From there on out, I never brought Emory University back into the equation. It was only when I met with Jim and Beatrice’s power of attorney one year later – after Beatrice had passed – that I was informed that Jim was willing her documents to me. To my surprise, Jim had remembered our exchanges approximately one year prior and felt comfortable enough to entrust them to my care. Vaughn John, the power of attorney, instructed me to wait until after Jim’s passing before retrieving the collection. At that time, the binders were one final reminder of his beloved and a source of consolation during his bouts with loneliness.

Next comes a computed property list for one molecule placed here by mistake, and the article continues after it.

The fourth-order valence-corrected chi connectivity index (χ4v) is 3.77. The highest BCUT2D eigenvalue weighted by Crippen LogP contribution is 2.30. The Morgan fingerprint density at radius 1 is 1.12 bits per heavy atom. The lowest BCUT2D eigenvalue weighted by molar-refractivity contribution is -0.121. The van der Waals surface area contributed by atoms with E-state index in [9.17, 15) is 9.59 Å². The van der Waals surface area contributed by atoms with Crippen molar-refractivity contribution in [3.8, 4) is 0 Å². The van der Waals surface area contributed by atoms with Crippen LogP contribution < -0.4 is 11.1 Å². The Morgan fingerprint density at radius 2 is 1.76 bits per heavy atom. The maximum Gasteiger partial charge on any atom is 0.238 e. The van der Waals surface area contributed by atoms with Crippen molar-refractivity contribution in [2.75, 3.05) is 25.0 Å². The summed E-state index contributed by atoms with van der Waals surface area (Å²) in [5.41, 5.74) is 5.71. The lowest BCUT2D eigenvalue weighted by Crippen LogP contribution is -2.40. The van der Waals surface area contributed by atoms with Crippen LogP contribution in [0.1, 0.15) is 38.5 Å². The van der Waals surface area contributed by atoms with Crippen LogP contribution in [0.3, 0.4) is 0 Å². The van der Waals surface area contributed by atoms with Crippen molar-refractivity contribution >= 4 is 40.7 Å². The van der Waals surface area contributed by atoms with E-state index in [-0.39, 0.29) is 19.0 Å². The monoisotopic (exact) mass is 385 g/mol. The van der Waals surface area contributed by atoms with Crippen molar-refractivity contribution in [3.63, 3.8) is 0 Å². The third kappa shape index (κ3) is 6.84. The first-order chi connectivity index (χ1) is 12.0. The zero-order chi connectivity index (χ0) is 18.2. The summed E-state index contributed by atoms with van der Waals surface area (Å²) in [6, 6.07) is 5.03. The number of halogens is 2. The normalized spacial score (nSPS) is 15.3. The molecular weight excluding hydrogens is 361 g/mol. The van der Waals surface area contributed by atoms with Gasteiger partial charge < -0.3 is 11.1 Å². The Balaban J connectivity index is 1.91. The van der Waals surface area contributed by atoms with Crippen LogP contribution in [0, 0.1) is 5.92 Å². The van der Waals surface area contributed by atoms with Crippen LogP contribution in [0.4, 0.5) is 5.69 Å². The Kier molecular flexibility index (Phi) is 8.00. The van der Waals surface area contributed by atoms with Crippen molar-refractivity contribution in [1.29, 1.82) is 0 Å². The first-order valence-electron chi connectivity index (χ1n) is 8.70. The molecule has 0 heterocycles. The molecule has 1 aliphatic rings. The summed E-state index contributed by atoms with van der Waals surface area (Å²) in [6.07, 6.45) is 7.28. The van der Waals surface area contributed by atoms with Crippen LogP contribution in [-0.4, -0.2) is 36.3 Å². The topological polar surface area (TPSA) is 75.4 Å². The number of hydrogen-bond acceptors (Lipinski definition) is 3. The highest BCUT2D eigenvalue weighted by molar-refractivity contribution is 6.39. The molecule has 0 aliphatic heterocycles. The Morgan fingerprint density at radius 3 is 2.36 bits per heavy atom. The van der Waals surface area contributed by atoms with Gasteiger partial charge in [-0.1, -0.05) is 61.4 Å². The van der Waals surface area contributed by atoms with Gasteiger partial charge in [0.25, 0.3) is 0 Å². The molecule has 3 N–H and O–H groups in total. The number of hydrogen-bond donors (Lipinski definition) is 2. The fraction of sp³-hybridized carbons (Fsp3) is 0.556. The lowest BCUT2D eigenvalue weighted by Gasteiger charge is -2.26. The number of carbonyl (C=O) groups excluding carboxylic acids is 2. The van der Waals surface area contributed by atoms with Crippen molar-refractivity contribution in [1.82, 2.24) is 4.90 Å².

Jim died earlier this year two days shy of his 101st birthday, and I have since reflected deeply on the immensity of the gift that they have given me. It has been in large part a stroke of fate being involved with this transfer of documents and preserving them for new generations of Beatrice Bruteau enthusiasts. Her life and legacy will now be displayed at Emory University for any pilgrim with enough time and energy to mine through her impressive collection. And after two years of working on this project, I now close a marvelous chapter that has given so much to me. I hope it will with you, too.